Jian-Min Yuan, MD, PhD, Co-Leader of the UPCI Cancer Epidemiology and Prevention Program, and Lesley Butler, MSPH, PhD co-direct the new Translational Research Training in Cancer Etiology and Prevention Program (T32CA186873). This program is focused on improving cancer prevention and control by translating novel discoveries from observational studies and laboratory experiments to interventional trials in clinical and community settings. Post-doctoral fellows supported through this mechanism will be trained in understanding the role of environmental exposures and genetic and other physiological factors in the development and progression of cancer in humans. They will complete cross-disciplinary coursework in the areas of translational, observational, and interventional research and clinical trials, and will gain hands-on experience through mentored research projects. The Program Steering Committee will use the following criteria to evaluate applicants: career interests in cancer etiology and prevention research compatible with faculty interest and expertise; positive letters of recommendation; an outstanding academic record; prior publication record and other evidence of a commitment to a likely successful career in research; the ability to recognize important research problems and a demonstrated capacity to seek solutions; intellectual integrity; and enthusiasm. One of the most important criteria for acceptance will be the candidate's clear career plans and potential for independent research in an academic setting. For further information, contact Brooke Spencer, T32 Program Administrator, at email@example.com or 412-864-7861.
These two recently funded T32s add to the growing list of current UPCI training grant opportunities.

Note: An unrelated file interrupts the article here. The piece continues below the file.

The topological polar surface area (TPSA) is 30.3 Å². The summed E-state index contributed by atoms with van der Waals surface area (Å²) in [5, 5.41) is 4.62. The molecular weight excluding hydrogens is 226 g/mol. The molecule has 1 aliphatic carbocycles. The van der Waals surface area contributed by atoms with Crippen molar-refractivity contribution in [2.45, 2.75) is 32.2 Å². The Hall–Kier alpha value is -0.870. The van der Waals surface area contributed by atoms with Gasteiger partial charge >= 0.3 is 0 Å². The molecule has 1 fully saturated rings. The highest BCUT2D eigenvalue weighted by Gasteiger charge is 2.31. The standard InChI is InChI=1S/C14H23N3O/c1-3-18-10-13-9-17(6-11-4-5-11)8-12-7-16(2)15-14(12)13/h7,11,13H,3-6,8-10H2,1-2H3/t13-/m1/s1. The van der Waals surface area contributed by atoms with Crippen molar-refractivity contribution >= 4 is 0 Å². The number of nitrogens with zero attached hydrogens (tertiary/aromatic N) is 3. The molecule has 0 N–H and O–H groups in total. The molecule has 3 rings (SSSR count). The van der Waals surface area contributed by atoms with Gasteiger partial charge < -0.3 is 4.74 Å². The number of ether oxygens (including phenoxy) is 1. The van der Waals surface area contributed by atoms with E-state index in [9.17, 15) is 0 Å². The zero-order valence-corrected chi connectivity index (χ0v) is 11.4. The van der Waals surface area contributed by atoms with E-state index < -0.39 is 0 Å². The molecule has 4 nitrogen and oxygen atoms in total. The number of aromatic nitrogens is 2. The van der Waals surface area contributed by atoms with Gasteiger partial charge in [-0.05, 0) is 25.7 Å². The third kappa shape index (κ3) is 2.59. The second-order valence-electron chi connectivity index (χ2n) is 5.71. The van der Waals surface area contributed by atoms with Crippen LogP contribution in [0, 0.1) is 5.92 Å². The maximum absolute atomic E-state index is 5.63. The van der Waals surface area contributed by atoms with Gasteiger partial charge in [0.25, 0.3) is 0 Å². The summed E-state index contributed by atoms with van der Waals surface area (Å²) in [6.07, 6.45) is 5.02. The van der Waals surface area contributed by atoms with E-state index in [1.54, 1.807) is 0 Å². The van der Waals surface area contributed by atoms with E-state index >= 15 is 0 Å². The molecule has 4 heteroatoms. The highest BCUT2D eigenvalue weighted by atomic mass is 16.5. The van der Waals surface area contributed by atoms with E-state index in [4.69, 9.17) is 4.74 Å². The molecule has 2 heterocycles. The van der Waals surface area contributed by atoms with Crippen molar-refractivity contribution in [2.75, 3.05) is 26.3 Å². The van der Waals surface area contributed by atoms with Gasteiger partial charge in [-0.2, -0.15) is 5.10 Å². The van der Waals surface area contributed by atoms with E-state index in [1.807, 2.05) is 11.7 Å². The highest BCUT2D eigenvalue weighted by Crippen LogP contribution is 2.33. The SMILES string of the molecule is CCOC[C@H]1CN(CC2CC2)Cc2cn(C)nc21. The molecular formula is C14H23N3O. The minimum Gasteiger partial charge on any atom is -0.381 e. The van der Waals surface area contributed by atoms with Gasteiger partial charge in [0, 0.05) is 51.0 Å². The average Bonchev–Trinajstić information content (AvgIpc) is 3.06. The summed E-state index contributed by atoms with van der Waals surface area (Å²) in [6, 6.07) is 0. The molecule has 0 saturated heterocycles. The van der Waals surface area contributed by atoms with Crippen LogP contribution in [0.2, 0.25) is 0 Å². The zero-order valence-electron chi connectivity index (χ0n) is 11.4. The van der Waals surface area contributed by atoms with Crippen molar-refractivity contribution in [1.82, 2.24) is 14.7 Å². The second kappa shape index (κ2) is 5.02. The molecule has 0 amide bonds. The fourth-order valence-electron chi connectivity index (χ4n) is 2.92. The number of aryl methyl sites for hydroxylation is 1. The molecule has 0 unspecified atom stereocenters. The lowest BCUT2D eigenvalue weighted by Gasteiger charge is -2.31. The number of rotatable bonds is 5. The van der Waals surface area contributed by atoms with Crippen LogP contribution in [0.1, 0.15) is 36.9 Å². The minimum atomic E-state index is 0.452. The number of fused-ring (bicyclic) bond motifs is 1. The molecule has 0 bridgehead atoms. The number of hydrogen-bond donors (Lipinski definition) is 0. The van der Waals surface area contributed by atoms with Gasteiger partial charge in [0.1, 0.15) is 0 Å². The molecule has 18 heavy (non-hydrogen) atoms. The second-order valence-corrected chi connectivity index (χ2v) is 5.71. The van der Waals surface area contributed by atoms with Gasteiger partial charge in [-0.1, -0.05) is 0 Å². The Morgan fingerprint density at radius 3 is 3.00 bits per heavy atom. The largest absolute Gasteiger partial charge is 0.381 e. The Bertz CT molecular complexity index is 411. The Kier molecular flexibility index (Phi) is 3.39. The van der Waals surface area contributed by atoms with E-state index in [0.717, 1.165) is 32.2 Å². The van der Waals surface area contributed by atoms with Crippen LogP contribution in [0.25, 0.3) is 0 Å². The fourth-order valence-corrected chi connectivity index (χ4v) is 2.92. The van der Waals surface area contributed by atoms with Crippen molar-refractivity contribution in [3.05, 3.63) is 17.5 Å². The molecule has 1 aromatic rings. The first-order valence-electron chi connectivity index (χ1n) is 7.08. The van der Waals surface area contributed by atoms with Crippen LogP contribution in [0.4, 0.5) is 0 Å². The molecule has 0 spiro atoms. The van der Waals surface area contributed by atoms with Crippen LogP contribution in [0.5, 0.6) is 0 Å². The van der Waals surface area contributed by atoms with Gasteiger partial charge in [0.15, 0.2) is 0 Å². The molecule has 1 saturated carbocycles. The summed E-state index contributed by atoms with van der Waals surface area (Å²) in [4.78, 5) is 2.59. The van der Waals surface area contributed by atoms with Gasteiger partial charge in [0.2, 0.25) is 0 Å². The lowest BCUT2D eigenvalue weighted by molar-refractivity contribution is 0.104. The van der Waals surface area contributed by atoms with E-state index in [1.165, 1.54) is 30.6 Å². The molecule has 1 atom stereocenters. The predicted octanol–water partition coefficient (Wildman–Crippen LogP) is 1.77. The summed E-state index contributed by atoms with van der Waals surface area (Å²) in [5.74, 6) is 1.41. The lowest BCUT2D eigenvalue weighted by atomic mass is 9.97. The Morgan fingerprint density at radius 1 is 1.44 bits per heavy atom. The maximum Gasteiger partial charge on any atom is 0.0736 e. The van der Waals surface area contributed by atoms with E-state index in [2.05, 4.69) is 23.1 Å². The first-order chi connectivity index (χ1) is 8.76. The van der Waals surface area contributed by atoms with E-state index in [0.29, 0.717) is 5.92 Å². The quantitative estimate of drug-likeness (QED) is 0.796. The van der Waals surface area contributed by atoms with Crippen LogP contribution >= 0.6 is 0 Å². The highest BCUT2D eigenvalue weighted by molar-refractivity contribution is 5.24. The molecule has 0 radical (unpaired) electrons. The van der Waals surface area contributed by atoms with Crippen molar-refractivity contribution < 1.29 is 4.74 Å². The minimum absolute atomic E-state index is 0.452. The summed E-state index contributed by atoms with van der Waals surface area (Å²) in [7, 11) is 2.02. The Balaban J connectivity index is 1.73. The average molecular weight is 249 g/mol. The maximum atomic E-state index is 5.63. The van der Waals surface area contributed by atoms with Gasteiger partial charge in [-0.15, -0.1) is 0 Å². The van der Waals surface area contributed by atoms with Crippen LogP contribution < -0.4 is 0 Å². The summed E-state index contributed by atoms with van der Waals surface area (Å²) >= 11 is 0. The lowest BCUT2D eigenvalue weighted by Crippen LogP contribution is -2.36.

July 2014 - University of Pittsburgh Mitochondria, Aging and Metabolism Work Group: Request for Pilot Proposals
The objective of the Mitochondria, Aging and Metabolism (MAM) work group is to promote the exchange of knowledge, tools, and techniques in the areas of mitochondria, aging, and metabolism. As innovative lines of investigation emerge through an increased communication of our community members, there is a fundamental need for funds dedicated to supporting the exploration of these novel research directions. To this end, through generous funding provided from UPMC, the MAM work group has established a pilot grant program in support of highly innovative, team-based, transdisciplinary, and translational science at the University of Pittsburgh.
February 2014 - Save the Date: The 26th Annual UPCI Scientific Retreat
The 26th annual UPCI Scientific Retreat will be held at the University of Pittsburgh at Greensburg on June 19-20, 2014. Registration and poster abstract submission will open in May. Stay tuned for further announcements on the UPCI website.
January 2014 - Online ordering and scheduling for 3 UPCI Shared Resources is now available through iLab Solutions
A new web-based tool is now available for online ordering of products and services, and/or scheduling of equipment, for 3 of our UPCI Shared Resources. Namely, the Cytometry Facility, Lentiviral Laboratory (part of the Vector Facility), and Luminex Core Laboratory (part of the Cancer Biomarkers Facility), are now accepting orders and scheduling equipment through iLab Solutions.
There are many benefits to this new system, including the following:
- Log in credentials are identical to your regular Pitt username/password.
- Once your iLab account is set up, user information is saved in the system and can be applied across all UPCI Shared Resources within iLab.
- PIs can set permission levels for each lab member, i.e., so that they can only place orders with certain account numbers, with limited spending thresholds, etc.
- PIs can choose to receive alerts when a lab member places an order or schedules a service.
- Easier usage tracking and reporting for our Shared Resource Directors and UPCI administrators.
Click here to learn more about setting up your iLab account.
Click here to learn more about iLab Solutions.
March 2013 - Save the Date: The 25th Annual UPCI Scientific Retreat
The 25th annual UPCI Scientific Retreat will be held at the Petersen Events Center on June 14, 2013. Registration and poster abstract submission will open in May. Stay tuned for further announcements on the UPCI website.
September 2012 - New Small Animal PET/CT Imaging Suite Now Open at the Hillman